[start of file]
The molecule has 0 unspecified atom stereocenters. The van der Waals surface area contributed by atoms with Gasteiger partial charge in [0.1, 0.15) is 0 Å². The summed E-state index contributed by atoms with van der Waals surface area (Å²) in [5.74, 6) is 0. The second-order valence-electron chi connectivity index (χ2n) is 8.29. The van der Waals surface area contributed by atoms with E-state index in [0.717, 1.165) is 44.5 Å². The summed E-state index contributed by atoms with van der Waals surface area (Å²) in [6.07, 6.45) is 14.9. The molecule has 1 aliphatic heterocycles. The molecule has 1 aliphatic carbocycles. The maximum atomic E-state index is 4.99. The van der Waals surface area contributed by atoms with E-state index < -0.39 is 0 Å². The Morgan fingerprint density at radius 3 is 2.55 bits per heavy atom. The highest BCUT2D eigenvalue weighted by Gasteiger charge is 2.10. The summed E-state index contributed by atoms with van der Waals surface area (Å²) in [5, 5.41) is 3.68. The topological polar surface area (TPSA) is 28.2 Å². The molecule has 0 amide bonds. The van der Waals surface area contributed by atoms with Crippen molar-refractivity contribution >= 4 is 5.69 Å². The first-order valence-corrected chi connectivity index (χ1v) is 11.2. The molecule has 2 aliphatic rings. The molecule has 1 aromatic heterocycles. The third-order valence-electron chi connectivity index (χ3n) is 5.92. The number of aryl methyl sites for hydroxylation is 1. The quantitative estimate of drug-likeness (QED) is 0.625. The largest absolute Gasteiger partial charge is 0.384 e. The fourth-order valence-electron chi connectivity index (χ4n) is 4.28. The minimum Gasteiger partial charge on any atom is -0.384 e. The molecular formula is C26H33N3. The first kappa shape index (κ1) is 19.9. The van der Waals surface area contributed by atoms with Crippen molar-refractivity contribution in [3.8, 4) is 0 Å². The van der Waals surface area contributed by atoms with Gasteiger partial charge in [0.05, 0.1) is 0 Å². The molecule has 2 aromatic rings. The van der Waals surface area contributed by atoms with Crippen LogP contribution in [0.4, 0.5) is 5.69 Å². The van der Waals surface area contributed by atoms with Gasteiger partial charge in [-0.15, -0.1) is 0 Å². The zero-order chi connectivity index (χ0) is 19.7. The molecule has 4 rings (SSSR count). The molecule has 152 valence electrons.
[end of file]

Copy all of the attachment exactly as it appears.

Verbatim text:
The molecule has 0 unspecified atom stereocenters. The van der Waals surface area contributed by atoms with Gasteiger partial charge in [0.1, 0.15) is 0 Å². The summed E-state index contributed by atoms with van der Waals surface area (Å²) in [5.74, 6) is 0. The second-order valence-electron chi connectivity index (χ2n) is 8.29. The van der Waals surface area contributed by atoms with E-state index in [0.717, 1.165) is 44.5 Å². The summed E-state index contributed by atoms with van der Waals surface area (Å²) in [6.07, 6.45) is 14.9. The molecule has 1 aliphatic heterocycles. The molecule has 1 aliphatic carbocycles. The maximum atomic E-state index is 4.99. The van der Waals surface area contributed by atoms with E-state index < -0.39 is 0 Å². The Morgan fingerprint density at radius 3 is 2.55 bits per heavy atom. The highest BCUT2D eigenvalue weighted by Gasteiger charge is 2.10. The summed E-state index contributed by atoms with van der Waals surface area (Å²) in [5, 5.41) is 3.68. The topological polar surface area (TPSA) is 28.2 Å². The molecule has 0 amide bonds. The van der Waals surface area contributed by atoms with Crippen molar-refractivity contribution >= 4 is 5.69 Å². The first-order valence-corrected chi connectivity index (χ1v) is 11.2. The molecule has 2 aliphatic rings. The molecule has 1 aromatic heterocycles. The third-order valence-electron chi connectivity index (χ3n) is 5.92. The number of aryl methyl sites for hydroxylation is 1. The quantitative estimate of drug-likeness (QED) is 0.625. The largest absolute Gasteiger partial charge is 0.384 e. The fourth-order valence-electron chi connectivity index (χ4n) is 4.28. The minimum Gasteiger partial charge on any atom is -0.384 e. The molecular formula is C26H33N3. The first kappa shape index (κ1) is 19.9. The van der Waals surface area contributed by atoms with Crippen molar-refractivity contribution in [3.8, 4) is 0 Å². The van der Waals surface area contributed by atoms with Gasteiger partial charge in [0.05, 0.1) is 0 Å². The molecule has 2 aromatic rings. The van der Waals surface area contributed by atoms with Crippen LogP contribution in [0.4, 0.5) is 5.69 Å². The van der Waals surface area contributed by atoms with Gasteiger partial charge in [-0.15, -0.1) is 0 Å². The zero-order chi connectivity index (χ0) is 19.7. The molecule has 4 rings (SSSR count). The molecule has 152 valence electrons.